Chapter 5

Thromboembolic Disease

Daniel F. Worsley and Philip S. Wells Introduction

Pulmonary embolism (PE) is a relatively common and potentially fatal disorder for which treatment is highly effective and improves patient survival. The diagnosis of acute PE requires an interdisciplinary team approach and may be difficult because of nonspecific clinical, laboratory and radiographic findings. The incidence of venous thromboembolism is approximately 1 in 1,000 per year. Approximately 10% of patients with PE die within one hour of the event. For those patients who survive beyond the first hour following PE, treatment with heparin or thrombolytic agents are both effective therapies. The mortality in patients with PE who are untreated has been reported to be as high as 30%. In contrast, the correct diagnosis and appropriate therapy significantly lowers mortality to between 2.5% and 8%. Although anticoagulant therapy is effective in treating PE and reducing mortality, it is not without some risk. The prevalence of major hemorrhagic complications has been reported to be as high as 10-15% among patients receiving anticoagulant therapy. Therefore, the accurate and prompt diagnosis of PE is not only essential to prevent excessive mortality but also to avoid complications related to unnecessary anticoagulant therapy.

Technical Considerations in Lung Scanning

Perfusion Lung Scanning

The agent of choice for perfusion imaging is 99mTc-labeled macroaggregated albumin (99mTc-MAA). Technetium-99m MAA particles range in size from 10-150 ^m with over 90% of injected particles measuring between 10-90 ^m. The injection of labeled particles should be performed with the patient in the supine position to limit the effect of gravity on regional pulmonary arterial blood flow. Following the intravenous administration of 99mTc-MAA, particles are mixed within the heart and then lodge within precapillary arterioles in the lungs. The usual administered activity is between 74-148 MBq (2-4 mCi) bound to 0.5-2.0 mg of human serum albumin. The distribution of particles within the lungs is proportional to regional pulmonary blood flow at the time of injection. Approximately 200,000-500,000 particles are injected during a routine clinical perfusion lung scan. The blockage of pulmonary precapillary arterioles by 99mTc-MAA is transient, and the biological half-life within the lung ranges between 2-6 hours. In pediatric patients, patients with right to left shunts, pulmonary hypertension or those who have undergone pneumonectomy or single lung transplantation, the number of particles injected should be reduced. A minimum of 60,000 particles is required to obtain an even distribution of activity

Nuclear Medicine, edited by William D. Leslie and I. David Greenberg. ©2003 Landes Bioscience.

Lao Perfusion Image
Figure 1. Normal 99mTc-MAA perfusion images. (RPO-right posterior oblique; LPO-left posterior oblique; RAO-right anterior oblique; LAO-left anterior oblique).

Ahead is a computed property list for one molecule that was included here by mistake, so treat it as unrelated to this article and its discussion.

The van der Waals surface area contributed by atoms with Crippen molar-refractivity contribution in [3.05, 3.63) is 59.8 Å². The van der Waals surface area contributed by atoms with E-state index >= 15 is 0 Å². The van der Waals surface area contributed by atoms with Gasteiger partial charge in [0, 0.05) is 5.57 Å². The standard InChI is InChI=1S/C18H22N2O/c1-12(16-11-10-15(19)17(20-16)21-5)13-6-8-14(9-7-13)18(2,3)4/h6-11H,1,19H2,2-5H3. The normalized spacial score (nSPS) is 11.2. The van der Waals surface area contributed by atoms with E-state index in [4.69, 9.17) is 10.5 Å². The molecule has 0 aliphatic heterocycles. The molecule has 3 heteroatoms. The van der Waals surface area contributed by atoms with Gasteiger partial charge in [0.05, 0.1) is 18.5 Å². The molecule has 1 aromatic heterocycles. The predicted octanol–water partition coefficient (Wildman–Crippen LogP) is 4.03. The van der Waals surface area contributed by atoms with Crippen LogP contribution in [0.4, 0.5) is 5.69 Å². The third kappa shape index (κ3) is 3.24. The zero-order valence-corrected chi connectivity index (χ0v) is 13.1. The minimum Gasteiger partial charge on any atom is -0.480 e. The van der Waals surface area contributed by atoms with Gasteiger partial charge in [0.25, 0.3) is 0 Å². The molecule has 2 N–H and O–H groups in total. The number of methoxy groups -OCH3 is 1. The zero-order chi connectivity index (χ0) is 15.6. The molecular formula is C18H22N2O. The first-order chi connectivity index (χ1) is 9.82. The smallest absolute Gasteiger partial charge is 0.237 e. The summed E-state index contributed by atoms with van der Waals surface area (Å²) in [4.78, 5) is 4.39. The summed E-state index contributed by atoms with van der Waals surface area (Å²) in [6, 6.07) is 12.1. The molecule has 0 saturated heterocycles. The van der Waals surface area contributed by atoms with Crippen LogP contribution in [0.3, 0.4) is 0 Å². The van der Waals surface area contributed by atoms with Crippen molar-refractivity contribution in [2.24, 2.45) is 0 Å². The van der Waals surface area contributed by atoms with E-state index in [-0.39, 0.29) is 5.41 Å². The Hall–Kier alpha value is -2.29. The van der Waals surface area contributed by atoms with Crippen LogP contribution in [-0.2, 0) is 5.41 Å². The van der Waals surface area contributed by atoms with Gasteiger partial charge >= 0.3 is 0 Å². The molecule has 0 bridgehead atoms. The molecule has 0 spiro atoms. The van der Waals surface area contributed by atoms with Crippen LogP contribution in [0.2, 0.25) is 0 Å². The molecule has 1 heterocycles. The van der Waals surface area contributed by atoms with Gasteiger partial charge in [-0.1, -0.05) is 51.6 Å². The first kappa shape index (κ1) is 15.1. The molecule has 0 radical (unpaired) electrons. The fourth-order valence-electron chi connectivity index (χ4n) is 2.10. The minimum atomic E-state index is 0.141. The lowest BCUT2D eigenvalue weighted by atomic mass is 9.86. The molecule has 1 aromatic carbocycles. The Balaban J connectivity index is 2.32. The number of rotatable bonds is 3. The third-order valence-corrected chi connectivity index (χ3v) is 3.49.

within the pulmonary arterial circulation and avoid potential false positive interpretations.

When performing perfusion scintigraphy, at least six views of the lungs should be obtained. These include anterior, posterior, right and left anterior oblique and posterior oblique views (Fig. 1). Additionally, right and left lateral views may be helpful in selected cases. Animal studies have demonstrated that perfusion imaging will detect greater than 95% of emboli which completely occlude pulmonary arterial vessels greater than 2 mm in diameter. In spite of this sensitivity, the perfusion scan may underestimate some perfusion abnormalities. For example, a perfusion defect limited to the medial basal segment of the right lower lobe is completely surrounded by normal lung; consequently a perfusion defect in this segment will not be detected on planar perfusion imaging.

Ventilation Lung Scanning

Perfusion scintigraphy is sensitive but not specific for diagnosing pulmonary diseases. Virtually all parenchymal lung diseases (including tumors, infections, chronic obstructive pulmonary disease [COPD] or asthma) can cause decreased pulmonary arterial blood flow within the affected lung zone. Ventilation imaging was combined with perfusion scintigraphy to improve the diagnostic specificity for PE based upon the principle that PE characteristically cause abnormal perfusion with preserved ventilation (mismatched defects) (Fig. 2). In contrast, parenchymal lung disease most often causes both ventilation and perfusion abnormalities in the same lung region (matched defects) (Fig. 3). Conditions in which the ventilation abnormality appears larger than the perfusion abnormality (reverse mismatch) include airway obstruction, mucous plug, airspace disease, atelectasis or pneumonia (Fig. 4). Patients

Blood Pressure Health

Blood Pressure Health

Your heart pumps blood throughout your body using a network of tubing called arteries and capillaries which return the blood back to your heart via your veins. Blood pressure is the force of the blood pushing against the walls of your arteries as your heart beats.Learn more...

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